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Health Information Fainting May Be a Sign of Heart Trouble

In the movies, people faint when they're surprised, frightened or maybe exposed to something unpleasant. But in real life, fainting can actually be a sign of heart trouble or other serious health issues.

Syncope — the clinical term for fainting — is the temporary loss of consciousness due to a sudden reduction in blood flow to the brain. It affects more than 1 million Americans each year and causes roughly 10 percent of falls involving the elderly.

"People who suffer from mysterious fainting episodes often live in fear because of these frequent bouts of unconsciousness that can happen at any moment," says Kousik Krishnan, MD, a cardiologist who is director of the Arrhythmia Device Clinic and associate director of the Electrophysiology Lab at Rush.

Sufferers may be told that they are under stress, anxiety or heat exhaustion, and they're often treated with anxiety medication.

"Some types of syncope can be triggered by emotional stress, but other types of syncope can be caused by cardiac conditions, metabolic disorders and neurological issues," says Krishman says.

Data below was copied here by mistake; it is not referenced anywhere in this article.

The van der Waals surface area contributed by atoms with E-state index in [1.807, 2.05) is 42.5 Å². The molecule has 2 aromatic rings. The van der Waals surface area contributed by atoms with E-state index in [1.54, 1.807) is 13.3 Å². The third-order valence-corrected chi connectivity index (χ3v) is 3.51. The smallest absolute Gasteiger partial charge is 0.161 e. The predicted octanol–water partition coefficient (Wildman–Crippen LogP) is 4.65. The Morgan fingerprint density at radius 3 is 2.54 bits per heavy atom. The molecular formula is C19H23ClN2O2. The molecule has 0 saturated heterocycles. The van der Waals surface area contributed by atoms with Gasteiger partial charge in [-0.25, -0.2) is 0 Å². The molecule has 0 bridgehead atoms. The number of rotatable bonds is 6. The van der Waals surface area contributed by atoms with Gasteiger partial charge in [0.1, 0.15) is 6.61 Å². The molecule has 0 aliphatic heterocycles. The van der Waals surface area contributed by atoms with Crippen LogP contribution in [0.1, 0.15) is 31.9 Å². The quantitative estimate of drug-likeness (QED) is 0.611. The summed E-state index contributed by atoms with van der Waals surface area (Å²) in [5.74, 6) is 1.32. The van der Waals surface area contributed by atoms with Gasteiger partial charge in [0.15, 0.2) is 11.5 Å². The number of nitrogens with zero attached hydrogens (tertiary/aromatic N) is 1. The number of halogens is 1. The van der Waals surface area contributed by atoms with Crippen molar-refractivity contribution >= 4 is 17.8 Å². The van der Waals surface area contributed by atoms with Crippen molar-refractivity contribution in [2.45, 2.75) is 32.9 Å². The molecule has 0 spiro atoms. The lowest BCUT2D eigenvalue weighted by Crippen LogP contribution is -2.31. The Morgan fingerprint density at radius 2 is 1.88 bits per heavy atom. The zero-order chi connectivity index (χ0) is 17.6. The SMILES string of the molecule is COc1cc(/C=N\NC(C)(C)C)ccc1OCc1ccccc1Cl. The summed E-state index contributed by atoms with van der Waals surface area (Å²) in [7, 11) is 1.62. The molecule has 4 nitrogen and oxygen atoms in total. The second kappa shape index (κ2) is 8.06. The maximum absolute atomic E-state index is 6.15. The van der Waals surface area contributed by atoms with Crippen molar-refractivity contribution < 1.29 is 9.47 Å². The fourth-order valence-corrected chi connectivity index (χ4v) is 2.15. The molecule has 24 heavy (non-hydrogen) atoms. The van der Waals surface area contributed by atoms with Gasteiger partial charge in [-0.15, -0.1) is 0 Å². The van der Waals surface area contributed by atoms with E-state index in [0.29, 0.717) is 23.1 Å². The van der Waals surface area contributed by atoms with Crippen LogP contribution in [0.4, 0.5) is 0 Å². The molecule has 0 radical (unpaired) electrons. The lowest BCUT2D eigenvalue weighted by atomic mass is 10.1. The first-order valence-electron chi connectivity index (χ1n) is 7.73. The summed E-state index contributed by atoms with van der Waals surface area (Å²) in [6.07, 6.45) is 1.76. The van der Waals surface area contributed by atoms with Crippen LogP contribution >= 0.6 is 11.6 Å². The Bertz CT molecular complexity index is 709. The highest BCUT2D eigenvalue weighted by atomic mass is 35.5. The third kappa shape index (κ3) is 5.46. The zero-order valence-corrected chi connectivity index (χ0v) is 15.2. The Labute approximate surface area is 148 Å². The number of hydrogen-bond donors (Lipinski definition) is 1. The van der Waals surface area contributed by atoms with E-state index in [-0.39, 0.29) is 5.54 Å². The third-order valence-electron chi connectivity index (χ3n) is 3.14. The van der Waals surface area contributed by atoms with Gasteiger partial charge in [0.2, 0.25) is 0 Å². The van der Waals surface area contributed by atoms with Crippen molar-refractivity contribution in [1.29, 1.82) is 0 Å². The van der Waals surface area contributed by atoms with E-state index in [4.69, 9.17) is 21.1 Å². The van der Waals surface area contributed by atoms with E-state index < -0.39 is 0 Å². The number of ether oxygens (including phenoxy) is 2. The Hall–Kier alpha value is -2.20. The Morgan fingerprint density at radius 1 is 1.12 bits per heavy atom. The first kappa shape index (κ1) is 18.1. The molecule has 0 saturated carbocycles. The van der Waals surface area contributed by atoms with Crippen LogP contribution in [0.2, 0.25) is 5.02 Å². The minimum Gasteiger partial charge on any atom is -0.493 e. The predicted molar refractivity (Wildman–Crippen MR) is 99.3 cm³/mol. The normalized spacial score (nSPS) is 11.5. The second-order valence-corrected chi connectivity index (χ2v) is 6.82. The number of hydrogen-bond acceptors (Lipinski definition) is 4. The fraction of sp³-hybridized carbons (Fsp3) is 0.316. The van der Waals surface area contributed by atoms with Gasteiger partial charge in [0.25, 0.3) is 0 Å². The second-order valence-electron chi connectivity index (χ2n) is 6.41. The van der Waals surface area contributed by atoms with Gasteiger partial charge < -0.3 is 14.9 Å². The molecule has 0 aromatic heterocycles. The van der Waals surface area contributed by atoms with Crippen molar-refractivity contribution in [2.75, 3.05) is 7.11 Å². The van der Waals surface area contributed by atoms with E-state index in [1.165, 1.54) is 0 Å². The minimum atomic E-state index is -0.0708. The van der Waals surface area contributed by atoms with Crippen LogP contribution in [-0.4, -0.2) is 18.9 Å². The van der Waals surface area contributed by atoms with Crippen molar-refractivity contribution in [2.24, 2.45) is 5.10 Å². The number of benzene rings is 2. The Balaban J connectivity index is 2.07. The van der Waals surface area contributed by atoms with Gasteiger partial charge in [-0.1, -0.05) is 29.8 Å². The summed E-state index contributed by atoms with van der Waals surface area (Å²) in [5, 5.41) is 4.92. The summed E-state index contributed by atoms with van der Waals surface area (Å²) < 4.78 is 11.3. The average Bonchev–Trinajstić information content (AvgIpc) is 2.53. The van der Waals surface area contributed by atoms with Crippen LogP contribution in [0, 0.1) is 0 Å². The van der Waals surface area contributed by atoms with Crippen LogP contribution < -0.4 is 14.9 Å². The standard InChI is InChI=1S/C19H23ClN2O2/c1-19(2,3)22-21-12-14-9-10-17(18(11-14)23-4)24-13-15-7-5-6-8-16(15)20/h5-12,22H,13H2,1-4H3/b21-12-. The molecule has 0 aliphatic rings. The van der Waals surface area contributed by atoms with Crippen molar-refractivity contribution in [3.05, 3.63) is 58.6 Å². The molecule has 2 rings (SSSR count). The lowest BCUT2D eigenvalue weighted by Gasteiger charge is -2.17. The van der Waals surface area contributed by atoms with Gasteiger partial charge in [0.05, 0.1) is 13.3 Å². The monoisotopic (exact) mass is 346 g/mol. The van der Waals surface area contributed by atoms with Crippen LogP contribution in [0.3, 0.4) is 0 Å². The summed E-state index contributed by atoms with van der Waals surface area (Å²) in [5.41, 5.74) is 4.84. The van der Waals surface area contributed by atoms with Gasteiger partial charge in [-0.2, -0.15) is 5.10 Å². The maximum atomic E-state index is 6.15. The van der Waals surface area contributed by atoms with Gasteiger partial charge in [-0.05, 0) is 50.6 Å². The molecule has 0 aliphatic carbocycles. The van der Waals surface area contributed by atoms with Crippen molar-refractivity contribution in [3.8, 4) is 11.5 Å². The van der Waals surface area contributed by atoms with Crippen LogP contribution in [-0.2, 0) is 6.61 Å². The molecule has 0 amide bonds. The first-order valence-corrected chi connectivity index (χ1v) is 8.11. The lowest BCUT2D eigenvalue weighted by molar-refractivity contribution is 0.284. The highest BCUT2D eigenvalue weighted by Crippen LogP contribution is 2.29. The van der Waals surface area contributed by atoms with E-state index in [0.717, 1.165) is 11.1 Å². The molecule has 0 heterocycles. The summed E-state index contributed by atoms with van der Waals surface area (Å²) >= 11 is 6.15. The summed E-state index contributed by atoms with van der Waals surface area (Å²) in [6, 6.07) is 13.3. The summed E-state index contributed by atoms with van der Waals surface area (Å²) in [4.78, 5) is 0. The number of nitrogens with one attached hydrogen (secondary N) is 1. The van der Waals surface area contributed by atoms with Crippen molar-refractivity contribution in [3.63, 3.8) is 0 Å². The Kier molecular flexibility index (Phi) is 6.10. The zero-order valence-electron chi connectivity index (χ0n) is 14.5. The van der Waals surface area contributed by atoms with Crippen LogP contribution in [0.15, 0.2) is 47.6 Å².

The Syncope Clinic at Rush was established as a resource for people with fainting issues to help evaluate and pinpoint the cause, Krishnan says.

Syncope caused by a cardiovascular condition can be particularly difficult to diagnose, Krishnan says, because abnormal heart rhythm activity may be infrequent or not obvious to the patient.

Since it can take a long time to monitor syncope patients with sporadic symptoms, specialists at Rush are employing small, wireless implantable cardiac monitors, which are placed just under the skin during a simple outpatient procedure. The devices store data that physicians can review to identify abnormalities or arrhythmias.

"These wireless devices are an effective diagnostic tool for identifying why many people have syncopal episodes," Krishnan says. "Also, these devices can potentially help us diagnose patients quicker and with substantial cost savings."

People suffering from chest pain, shortness of breath, blurred vision, bouts of unconsciousness and slurring of speech, should immediately seek medical help and go to the emergency room.


More Information at Your Fingertips:

  • For more information about the Syncope Clinic at Rush University Medical Center, please call 1-888-352-RUSH (7874).
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Please note: All physicians featured in Discover Rush Online are on the medical faculty of Rush University Medical Center. Some of the physicians featured are in private practice and, as independent practitioners, are not agents or employees of Rush University Medical Center.

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